Cuddles with a therapy dog and tips to cope with unwelcome thoughts are just a couple of the ways four new groups launched by Ryerson’s counselling centre in March will deal with high demand and long wait times for appointments.

The groups will serve as alternative methods of helping upwards of 50 students who are not in crisis but are on six-month to year-long wait lists, according to Sarah Thompson at the Centre for Student Development and Counselling.

“We’re really trying to maximize our use of groups because often they are best practice for mild-to-moderate challenges,” the clinical co-ordinator said.

“We hope that these groups will really target thought patterns that undermine people’s confidence and motivation, and how people cope when they are feeling overwhelmed by emotion so they can cope in safe and productive ways,” Thompson said.

One of the four groups, Cuddles with Kate, expands on the puppy therapy sessions available to students during Mental Wellbeing Week. It allows students to spend 15 minutes a week with Kate the therapy dog

The Stress Management Lab, which starts in time for midterm exams, is a new group that will teach students strategies to manage stress.

The third new group, Shift Your Thinking, will help members identify and change unwelcome thought patterns.

Culture Clash is another new group that will combine discussions about students’ experiences of conflicting cultures with strategies to approach such problems in their lives.

While pre-existing groups at the counselling centre are closed groups, which means no new students can enter once they begin, the new ones are open groups. This means new students can join throughout the program and may be referred by the centre immediately, according to Thompson.

Since membership will constantly change, the groups will focus more on helping students build skills and techniques, rather than encouraging them to share intimate details.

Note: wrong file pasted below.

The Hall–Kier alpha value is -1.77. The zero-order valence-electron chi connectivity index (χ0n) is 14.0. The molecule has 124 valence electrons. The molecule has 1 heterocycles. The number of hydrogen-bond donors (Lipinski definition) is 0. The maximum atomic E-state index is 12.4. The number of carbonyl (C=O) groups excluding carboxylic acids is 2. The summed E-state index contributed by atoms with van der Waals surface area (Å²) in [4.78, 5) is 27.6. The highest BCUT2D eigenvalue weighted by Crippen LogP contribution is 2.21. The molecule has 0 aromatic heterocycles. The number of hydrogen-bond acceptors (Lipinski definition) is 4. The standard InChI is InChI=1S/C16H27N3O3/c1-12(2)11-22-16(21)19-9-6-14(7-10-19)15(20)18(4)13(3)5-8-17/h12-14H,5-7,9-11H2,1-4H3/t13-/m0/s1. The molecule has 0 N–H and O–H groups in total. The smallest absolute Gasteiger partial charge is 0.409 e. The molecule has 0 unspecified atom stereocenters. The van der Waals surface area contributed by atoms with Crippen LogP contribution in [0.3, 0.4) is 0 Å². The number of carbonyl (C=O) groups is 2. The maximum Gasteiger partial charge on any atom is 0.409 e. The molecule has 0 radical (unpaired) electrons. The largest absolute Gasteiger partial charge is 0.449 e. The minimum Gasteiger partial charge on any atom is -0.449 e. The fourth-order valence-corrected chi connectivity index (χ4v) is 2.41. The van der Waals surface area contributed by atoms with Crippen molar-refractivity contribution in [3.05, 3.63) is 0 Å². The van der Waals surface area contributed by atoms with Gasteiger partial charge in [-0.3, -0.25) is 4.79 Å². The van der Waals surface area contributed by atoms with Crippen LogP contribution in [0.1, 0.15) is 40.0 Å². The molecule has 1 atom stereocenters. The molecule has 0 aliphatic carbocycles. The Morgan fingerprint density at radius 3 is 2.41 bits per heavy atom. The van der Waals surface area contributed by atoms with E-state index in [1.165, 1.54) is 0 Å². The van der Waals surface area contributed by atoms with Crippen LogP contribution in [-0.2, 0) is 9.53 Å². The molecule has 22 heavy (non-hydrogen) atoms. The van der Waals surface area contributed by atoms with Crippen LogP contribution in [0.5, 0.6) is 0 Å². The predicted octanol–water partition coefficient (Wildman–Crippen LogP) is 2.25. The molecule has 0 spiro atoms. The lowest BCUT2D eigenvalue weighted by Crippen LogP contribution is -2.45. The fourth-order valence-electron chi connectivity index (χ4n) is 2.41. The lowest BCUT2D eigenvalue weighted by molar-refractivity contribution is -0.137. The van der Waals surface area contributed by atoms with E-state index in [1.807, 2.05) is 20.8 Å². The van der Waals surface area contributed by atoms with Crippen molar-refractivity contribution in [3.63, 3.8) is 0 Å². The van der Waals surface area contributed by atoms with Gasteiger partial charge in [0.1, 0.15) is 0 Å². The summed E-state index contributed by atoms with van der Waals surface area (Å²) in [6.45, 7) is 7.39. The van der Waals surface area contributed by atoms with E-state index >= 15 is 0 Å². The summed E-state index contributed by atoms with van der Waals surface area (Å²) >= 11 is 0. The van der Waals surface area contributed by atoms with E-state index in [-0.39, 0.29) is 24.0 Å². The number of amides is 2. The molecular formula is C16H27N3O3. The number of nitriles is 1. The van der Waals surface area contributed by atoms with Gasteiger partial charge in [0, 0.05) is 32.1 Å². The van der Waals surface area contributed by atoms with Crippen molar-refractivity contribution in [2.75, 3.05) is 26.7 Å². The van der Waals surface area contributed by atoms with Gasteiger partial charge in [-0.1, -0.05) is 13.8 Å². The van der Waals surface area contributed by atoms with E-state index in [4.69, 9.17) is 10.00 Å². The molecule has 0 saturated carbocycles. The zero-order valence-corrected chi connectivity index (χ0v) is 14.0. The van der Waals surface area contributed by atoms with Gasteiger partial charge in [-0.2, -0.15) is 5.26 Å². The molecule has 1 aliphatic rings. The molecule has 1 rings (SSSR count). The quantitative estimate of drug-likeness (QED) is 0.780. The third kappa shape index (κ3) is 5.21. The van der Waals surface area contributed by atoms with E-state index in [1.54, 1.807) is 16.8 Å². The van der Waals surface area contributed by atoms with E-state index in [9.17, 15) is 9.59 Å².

The groups will run through the rest of this semester and may return in the spring/summer and fall semesters if demand persists, Thompson said.

Demand at the CSDC is outweighing available resources and the prospect of more space and counsellors is always uncertain.

Posters at the counselling centre advertise the new open support groups. (Jayna Rana / Ryersonian Staff)

Posters at the counselling centre advertise current support groups. (Jayna Rana/Ryersonian staff)

However, Ryerson’s director of student health and wellness, Su-Ting Teo, said the addition of open counselling groups allows the centre to help more students despite static resources.

“Group therapy is actually more effective than individual therapy in many situations and also it improves our capacity, because you need two counsellors and you can see 10 students at a time,” she said.

Liz Wood, one of four third-year Ryerson students in the process of starting a mental health support group called SMASH on campus, read the descriptions for the new groups and said she was immediately excited about their potential to help students.

“Students can really, really benefit from any one of these groups and I really think that it’s great that (the CSDC is) taking initiative and realizing that there’s kind of a gap and they’re trying to fill it by giving students more opportunities to get support,” said Wood, a graphic communications management student.

Wood said she would have considered joining the Shift Your Thinking group if it were available when she was seeking help. She said the group’s goal of helping students change their negative thinking by using thought records is similar to techniques she learned in a therapy program at Credit Valley Hospital in Mississauga.

However, the open groups are mainly for students who are on wait lists after having completed an initial triage session at the counselling centre to determine the urgency of their cases. Eligible students can then join the groups at any time and attend as often as they need.

Last weekend, all students on the counselling centre’s wait list were informed about the launch of the new groups.

“Something magical happens when students come together. It is a powerful thing to learn new skills, and to see and feel that you are not alone,” Thompson said.

Counselling Groups

This story was first published in The Ryersonian, a weekly newspaper produced by the Ryerson School of Journalism, on February 26, 2014. 

Jayna Rana graduated from Ryerson’s Bachelor of Journalism program in 2014. She was a reporter and copy editor for the Ryersonian.